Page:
Best to Forget King’s “Dream” Speech?

On this 50th anniversary of Martin Luther King’s “I Have A Dream” speech at the 1963 March on Washington, it is time to recognize that the activists, artists, and common citizens who demanded fairness for black Americans were also creating democracy for all Americans. The meaning of their struggle lives not in the past, but in the present.

Of course, as we commemorate that hot summer afternoon of August 28, 1963, we can’t help seeing the March as an old faded photograph and hearing the speech as a crackly old recording. These moments are past.  We remember them and memorialize them. They happened then, and we live now.

But if this is all we do, we are failing the vision of democracy King and many other African American activists have shared. For them, the past must be remembered but also overcome. For Americans too often assume that the Declaration of Independence and the Constitution settled our political problems long ago. All we have to do now is sit back and let these documents fulfill their promise.

But as King pointed out, “Progress does not roll in on wheels of inevitability.” Democracy demands continuous action in the present.

This is why Frederick Douglass spoke often of “the ever-present now” and even claimed that “we have to do with the past only as it is of use to the present.” This is why James Baldwin wrote that, “The time is always now,” and why King himself exhorted Americans to heed “the fierce urgency of now.”

The Supreme Court’s decision earlier this year to overturn the crucial section 4 of the Voting Rights Act of 1965 perfectly exemplifies the harm a mistaken emphasis on the past can do. While the majority’s reasoning seemed to criticize the law for being outdated, it actually did the opposite. It complacently praised past accomplishments and overlooked deep threats to equality in the present.

The Court observed that in 1965, the white voter registration rate in southern states was around 69 percent, the black rate only 19 percent. By 2004, the gap had shrunk to about 74 percent for whites and 73 percent for blacks by 2004.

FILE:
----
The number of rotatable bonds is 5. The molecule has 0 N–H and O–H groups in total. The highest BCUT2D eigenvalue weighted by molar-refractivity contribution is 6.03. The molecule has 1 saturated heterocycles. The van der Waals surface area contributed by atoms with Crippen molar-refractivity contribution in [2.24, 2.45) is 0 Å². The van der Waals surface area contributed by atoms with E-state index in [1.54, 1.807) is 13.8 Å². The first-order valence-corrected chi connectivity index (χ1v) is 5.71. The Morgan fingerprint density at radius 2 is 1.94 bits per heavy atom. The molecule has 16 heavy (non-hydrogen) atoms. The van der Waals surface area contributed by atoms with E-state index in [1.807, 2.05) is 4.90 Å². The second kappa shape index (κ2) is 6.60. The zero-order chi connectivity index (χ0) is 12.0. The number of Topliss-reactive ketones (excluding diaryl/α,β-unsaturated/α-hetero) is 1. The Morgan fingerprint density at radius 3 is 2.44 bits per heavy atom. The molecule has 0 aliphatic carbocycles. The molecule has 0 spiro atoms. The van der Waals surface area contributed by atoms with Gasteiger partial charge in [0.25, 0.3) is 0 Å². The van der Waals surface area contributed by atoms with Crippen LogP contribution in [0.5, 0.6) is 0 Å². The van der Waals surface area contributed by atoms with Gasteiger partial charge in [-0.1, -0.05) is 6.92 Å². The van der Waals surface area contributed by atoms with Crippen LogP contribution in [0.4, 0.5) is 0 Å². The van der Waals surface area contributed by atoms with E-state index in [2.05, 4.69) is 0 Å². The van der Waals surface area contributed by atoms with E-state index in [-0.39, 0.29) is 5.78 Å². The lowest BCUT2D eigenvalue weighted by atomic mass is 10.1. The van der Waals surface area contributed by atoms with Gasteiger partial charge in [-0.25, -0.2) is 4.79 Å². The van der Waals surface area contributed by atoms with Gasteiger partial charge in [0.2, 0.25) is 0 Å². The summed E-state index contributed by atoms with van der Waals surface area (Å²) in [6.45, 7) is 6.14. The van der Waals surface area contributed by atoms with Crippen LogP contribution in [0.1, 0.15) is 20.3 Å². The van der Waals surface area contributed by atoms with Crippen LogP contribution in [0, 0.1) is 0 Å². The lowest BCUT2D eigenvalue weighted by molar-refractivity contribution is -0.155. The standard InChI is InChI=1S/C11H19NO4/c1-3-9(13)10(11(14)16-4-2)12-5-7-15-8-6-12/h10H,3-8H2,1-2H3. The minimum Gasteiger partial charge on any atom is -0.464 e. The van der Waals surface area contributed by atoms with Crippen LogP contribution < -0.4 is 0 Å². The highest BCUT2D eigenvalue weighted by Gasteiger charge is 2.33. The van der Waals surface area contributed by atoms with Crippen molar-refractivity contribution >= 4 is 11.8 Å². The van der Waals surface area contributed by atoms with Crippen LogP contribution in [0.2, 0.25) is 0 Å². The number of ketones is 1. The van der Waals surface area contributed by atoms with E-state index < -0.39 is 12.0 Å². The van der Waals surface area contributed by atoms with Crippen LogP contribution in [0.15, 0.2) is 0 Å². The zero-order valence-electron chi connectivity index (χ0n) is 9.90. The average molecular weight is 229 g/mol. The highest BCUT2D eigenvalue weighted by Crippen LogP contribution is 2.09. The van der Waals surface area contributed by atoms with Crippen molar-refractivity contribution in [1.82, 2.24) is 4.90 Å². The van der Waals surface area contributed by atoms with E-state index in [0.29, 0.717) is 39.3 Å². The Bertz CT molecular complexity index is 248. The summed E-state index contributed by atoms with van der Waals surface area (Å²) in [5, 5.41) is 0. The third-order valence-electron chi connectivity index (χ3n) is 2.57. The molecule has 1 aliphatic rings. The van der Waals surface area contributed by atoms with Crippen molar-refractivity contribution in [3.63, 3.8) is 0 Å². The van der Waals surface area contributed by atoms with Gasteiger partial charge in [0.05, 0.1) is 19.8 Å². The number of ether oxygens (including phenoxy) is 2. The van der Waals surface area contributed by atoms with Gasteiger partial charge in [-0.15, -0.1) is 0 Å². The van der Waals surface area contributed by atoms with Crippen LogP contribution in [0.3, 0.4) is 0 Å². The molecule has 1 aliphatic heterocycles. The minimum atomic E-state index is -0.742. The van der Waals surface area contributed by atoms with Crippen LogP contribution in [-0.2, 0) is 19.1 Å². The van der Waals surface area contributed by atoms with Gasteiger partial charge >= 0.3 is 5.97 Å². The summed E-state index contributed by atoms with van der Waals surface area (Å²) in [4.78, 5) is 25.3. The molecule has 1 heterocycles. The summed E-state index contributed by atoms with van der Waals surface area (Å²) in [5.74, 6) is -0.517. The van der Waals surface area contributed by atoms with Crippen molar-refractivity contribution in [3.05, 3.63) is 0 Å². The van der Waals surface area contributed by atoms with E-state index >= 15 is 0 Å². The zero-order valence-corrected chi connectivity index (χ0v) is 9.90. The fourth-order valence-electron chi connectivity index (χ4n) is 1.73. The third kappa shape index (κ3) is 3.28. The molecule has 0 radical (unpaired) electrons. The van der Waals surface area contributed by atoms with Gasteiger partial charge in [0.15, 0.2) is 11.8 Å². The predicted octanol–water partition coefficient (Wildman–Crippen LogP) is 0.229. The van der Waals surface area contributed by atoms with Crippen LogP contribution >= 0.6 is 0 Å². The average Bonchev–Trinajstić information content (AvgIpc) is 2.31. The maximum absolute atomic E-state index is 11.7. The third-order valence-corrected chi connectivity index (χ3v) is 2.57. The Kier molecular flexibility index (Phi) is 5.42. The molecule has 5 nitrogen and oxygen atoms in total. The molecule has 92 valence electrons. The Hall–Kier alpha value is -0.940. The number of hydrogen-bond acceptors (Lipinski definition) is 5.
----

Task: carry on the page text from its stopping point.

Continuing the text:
“There is no doubt that these improvements are in large part because of the Voting Rights Act,” Chief Justice Roberts concluded. “The Act has proved immensely successful at redressing racial discrimination and integrating the voting process.”

On this basis, he drew the further conclusion that the past has solved our present problems.  Section 4’s work is over and done with. We don’t need it anymore.

But this reasoning ignores the fact that after 1965 Congress had to invoke Section 4 repeatedly to ensure that minority voting rights continued to be honored. It ignores too that Republican-dominated state legislatures are at this moment passing new laws to widen the gap that the Act’s continuing enforcement had narrowed.

In her dissenting opinion, Justice Ruth Bader-Ginsberg carefully documented these points.

It’s no wonder, then, that Douglass and King were so wary of the past.

This is why the best way to honor King’s great speech is not to remember it but to act on it. Indeed, his familiar words pull us so powerfully into the past that we might do better to forget about it – to recall a different speech delivered that very afternoon. John Lewis’s.

Today a Congressman, then a young civil rights activist, Lewis declared: “I appeal to all of you to get into this great revolution that is sweeping this nation.  Get in and stay in the streets of every city, every village and hamlet of this nation until true freedom comes, until the revolution of 1776 is complete.  We must get in this revolution and complete the revolution.”

I think King would agree that the best way to honor August 28, 1963 is to understand democracy as he and Lewis did:  it is always uncompleted, and we must continue to act on its behalf. Now.